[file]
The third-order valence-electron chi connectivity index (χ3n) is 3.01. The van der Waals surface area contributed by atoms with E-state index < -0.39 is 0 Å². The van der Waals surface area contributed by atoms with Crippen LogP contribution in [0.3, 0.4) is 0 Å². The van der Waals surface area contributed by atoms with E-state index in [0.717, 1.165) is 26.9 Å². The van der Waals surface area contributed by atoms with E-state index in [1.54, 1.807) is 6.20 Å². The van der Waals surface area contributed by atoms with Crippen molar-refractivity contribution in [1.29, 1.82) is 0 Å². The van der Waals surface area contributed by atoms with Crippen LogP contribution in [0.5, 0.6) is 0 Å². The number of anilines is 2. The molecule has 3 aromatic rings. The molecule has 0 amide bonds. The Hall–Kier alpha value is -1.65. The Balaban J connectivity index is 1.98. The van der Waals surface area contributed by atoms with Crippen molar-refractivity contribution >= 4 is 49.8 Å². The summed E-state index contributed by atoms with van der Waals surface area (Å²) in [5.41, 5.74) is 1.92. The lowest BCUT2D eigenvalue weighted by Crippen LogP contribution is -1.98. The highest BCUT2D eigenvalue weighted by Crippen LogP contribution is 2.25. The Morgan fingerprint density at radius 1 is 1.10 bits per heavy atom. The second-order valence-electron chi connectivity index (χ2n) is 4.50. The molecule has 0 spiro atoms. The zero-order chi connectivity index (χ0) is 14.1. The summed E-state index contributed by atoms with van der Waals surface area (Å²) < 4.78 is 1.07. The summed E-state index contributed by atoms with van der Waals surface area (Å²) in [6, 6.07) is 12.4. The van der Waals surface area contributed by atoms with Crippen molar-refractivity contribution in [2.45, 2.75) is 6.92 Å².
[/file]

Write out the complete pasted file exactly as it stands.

The third-order valence-electron chi connectivity index (χ3n) is 3.01. The van der Waals surface area contributed by atoms with E-state index < -0.39 is 0 Å². The van der Waals surface area contributed by atoms with Crippen LogP contribution in [0.3, 0.4) is 0 Å². The van der Waals surface area contributed by atoms with E-state index in [0.717, 1.165) is 26.9 Å². The van der Waals surface area contributed by atoms with E-state index in [1.54, 1.807) is 6.20 Å². The van der Waals surface area contributed by atoms with Crippen molar-refractivity contribution in [1.29, 1.82) is 0 Å². The van der Waals surface area contributed by atoms with Crippen LogP contribution in [0.5, 0.6) is 0 Å². The number of anilines is 2. The molecule has 3 aromatic rings. The molecule has 0 amide bonds. The Hall–Kier alpha value is -1.65. The Balaban J connectivity index is 1.98. The van der Waals surface area contributed by atoms with Crippen molar-refractivity contribution >= 4 is 49.8 Å². The summed E-state index contributed by atoms with van der Waals surface area (Å²) in [5.41, 5.74) is 1.92. The lowest BCUT2D eigenvalue weighted by Crippen LogP contribution is -1.98. The highest BCUT2D eigenvalue weighted by Crippen LogP contribution is 2.25. The Morgan fingerprint density at radius 1 is 1.10 bits per heavy atom. The second-order valence-electron chi connectivity index (χ2n) is 4.50. The molecule has 0 spiro atoms. The zero-order chi connectivity index (χ0) is 14.1. The summed E-state index contributed by atoms with van der Waals surface area (Å²) < 4.78 is 1.07. The summed E-state index contributed by atoms with van der Waals surface area (Å²) in [6, 6.07) is 12.4. The van der Waals surface area contributed by atoms with Crippen molar-refractivity contribution in [2.45, 2.75) is 6.92 Å².